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Archive for August, 2013

Cutworm emerging from a soap flush

Cutworm emerging from a soap flush

cutworm feeding damage

cutworm feeding damage

There is another wave of cutworm damage at the moment on our research greens here at GTI. I am not sure if it reflects what is happening in other areas, but I thought I would post an update on it. What is remarkable is how much damage a single cutworm can do. We have observed lots of feeding damage and our soap flush in the area will only flush out 1 caterpillar. Insecticide applications should be made at night. The insect parasitic nematode Steinernema carpocapse is quite effective against cutworm. You might want to give it a try. The nice thing about them is that it is not a Class 9 pesticide that has to be reported on your PCP Application Form.

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A few samples of the grubs found yesterday

A few samples of the grubs found yesterday

Dr. Michael Brownbridge, his gang and I marked out a site for a grub bio-insecticide trial yesterday. Granted, the site was a very sandy soil and it had not had much rain to speak of in the last couple of weeks. What we found is that the grubs have gone quite deep in the soil to where they can find moisture. In some cases this was as deep as 4-5 cm. Secondly, the grubs are still very small. Dr. Brownbridge put in a similar trial at the same time last year on this same site and the grubs were much larger at the same time last year. They are almost all in very early to mid-first instar.

So this brings me to my recommendation. Even though this is usually a good time for lawn care operators and homeowners to apply nematodes for grub control, if you are in an area that is not irrigated and has not received much rain and or you have sites with very light textured soils, I would recommend waiting until we get a good rainfall event before attempting to apply nematodes to control grubs. They are simply too far down in the soil and your chance of success is not good. There is still plenty of time to apply because as I mentioned the grubs are still very small. There is probably at least a two week window left to successfully apply nematodes for grub control. In some ways this is good news, especially if you are in an area that has both Japanese beetle and European chafer grubs. By waiting a couple of weeks there is a greater chance that all of the Japanese beetle adults will have finished egglaying and you will be better able to target both grub species with one nematode application.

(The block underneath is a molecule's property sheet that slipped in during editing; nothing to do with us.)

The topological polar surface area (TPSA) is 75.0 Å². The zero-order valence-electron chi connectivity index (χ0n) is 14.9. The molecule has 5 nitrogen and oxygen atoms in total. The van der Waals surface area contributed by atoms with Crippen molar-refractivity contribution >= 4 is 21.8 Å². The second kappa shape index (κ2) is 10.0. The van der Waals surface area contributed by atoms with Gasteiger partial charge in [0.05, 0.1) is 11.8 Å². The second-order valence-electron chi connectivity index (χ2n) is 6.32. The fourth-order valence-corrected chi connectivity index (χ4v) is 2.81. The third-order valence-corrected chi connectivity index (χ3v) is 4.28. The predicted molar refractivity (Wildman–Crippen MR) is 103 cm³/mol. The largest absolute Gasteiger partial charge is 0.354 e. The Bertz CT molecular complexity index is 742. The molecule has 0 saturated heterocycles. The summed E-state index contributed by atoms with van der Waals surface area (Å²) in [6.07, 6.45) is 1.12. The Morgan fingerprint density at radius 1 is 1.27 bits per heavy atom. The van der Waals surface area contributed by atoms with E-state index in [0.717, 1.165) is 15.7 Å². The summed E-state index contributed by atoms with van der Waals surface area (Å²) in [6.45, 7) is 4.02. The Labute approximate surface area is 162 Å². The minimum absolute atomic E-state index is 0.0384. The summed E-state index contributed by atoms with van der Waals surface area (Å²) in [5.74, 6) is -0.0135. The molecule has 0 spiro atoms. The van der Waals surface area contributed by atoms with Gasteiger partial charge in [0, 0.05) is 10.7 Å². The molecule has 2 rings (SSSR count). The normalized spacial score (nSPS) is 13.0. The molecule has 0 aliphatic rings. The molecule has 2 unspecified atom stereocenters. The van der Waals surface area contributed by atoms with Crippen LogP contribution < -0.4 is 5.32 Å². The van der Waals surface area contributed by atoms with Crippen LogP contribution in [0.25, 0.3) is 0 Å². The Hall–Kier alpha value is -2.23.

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BTA adults  under the GTI research green.

BTA adults under the GTI research green.

Let’s start with the good news. In our hairy chinch bug bio-insecticide trial we are now finding that about 90% of the chinch bugs are adults. This means that the damage that you are currently seeing is probably as bad as it is going to get. Once the chinch bugs become adults they feed very little and they are going to be concentrating on finding a nice protected hiding place for the winter.

There is also good news where black turfgrass ataenius are concerned. They are also at the end of their one year life cycle. The bulk of the damage showed up towards the end of July and the beginning of August. Here at the GTI, Peter Purvis is renovating half of a research green and when he cut and lifted the sod he found hundreds of adult BTA and only a very few grubs.

Now for the bad news. European chafer grubs have hatched and are mostly in the late first instar and early second instar. We are planning to treat next week for our nematode and bio-insecticide trial on European chafer grubs. So if we are treating, that probably means that those of you out there with clients with grub problems, you should be treating too. There are some complications in areas where the grub population is a mix of European chafer and Japanese beetle grubs. If you have an area where this occurs it is probably best to wait for a couple more weeks and treat in early Sept. to insure that all of the Japanese beetle adults have laid their eggs. Remember the best management practices for applying nematodes for grub control.

1. Purchase the correct species for the target pest (H.b. for grubs
2. Keep the nematodes refrigerated after purchase
3. Use within 3-4 weeks of purchase
4. Apply when soil temperatures range from 12-30 degrees C.
5. Water lawn until moist before applying nematodes
6. Use nematode mixture within 2-4 hours of mixing
7. Keep the nematode mixture well stirred.
8. Apply nematodes at dusk or on a cloudy day and water in immediately.

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